Likes Given: 5
Likes Received: 15 in 15 posts
Joined: Nov 2011
Tim Wrote:Amen to all that.
I notice that I don't feel the same attachment and loyalty to this site that I felt with your site in the past, even if I agree with the direction and thinking more than ever.
I think you don't have to be a big part of the brand to succeed, but I think you can be. Strong personalities have created brands entirely around themselves, and that's something I believe you can do. The challenge for you is to not build up yourself in some mythical, unaccessible way, because that's exactly what your content is against; idolization of people and of a certain way of living. I know you don't want this for yourself, and you wouldn't aim to do it, and that's what is challenging. Big personalities (Trump, Steve Jobs, almost every sports/pop star ever, even the PUA crowd, etc) have been willing or aimed to achieve legendary status to build their company up. Not doing that is going to be a handicap, but it's also going to make what you're doing genuine and more effective. Bringing other writers though? That seems to me to be a bit of a must. Your company has to grow beyond you at some stage, even if you're it's CEO, because otherwise you'll be CEO of nobody.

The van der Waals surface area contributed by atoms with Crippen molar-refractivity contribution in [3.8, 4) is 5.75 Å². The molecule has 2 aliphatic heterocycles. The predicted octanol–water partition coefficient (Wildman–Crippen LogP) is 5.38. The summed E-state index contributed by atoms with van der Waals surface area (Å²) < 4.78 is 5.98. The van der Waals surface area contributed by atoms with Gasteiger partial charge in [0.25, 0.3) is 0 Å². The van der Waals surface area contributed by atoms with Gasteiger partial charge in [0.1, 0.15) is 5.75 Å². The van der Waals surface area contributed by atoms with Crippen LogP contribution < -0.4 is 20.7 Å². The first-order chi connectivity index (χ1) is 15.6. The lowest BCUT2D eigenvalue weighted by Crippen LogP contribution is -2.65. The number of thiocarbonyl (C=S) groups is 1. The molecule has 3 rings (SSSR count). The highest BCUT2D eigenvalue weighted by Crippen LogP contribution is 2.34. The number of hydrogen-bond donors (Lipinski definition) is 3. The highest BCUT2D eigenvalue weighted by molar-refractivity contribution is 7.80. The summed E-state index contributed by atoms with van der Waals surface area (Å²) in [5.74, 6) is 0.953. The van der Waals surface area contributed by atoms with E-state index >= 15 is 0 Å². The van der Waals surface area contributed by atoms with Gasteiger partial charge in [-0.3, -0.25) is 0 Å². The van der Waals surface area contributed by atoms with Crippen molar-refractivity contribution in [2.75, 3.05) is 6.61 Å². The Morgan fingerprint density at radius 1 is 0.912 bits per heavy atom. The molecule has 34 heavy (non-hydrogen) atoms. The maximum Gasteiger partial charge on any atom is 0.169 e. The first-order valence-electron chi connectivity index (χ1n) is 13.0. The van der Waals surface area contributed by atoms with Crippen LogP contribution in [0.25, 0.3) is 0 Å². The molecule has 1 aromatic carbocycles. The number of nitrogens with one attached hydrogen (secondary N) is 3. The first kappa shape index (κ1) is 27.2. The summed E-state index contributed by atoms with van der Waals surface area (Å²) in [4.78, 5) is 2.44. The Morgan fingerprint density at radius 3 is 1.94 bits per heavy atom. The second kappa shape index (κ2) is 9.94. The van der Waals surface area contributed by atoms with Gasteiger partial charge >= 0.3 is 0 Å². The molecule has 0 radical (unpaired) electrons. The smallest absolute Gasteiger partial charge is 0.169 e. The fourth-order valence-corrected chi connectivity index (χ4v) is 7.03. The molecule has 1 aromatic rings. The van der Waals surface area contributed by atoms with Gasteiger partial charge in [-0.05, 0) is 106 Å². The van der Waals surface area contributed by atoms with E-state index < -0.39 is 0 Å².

I think the world is getting more and more ready for real dating and life advice, and for real people who deliver it. Sometimes I wonder about this, and think about whether people are always going to look for the shortcut in life; whether it's for getting a six pack, or getting girls, and whether it's not possible to become huge without giving people that shortcut. But then I also think of what Tyler Durden says in Fight Club: "We've all been raised on television to believe that one day we'd all be millionaires, and movie gods, and rock stars. But we won't. And we're slowly learning that fact. And we're very, very pissed off."
I think as the digital ages advances, and more and more people are forced to confront the reality that they will never become famous, or rich, or incredible casanovas, they're going to become incredibly disillusioned by the inauthentic, and turn strongly against it. And they're going to listen to those who give them the real answers. If you look at how strongly ex-PUA guys distance themselves from the PUA community (including myself), you can see how people react when they realise they've been lied to. I think that's going to become more and more common over time.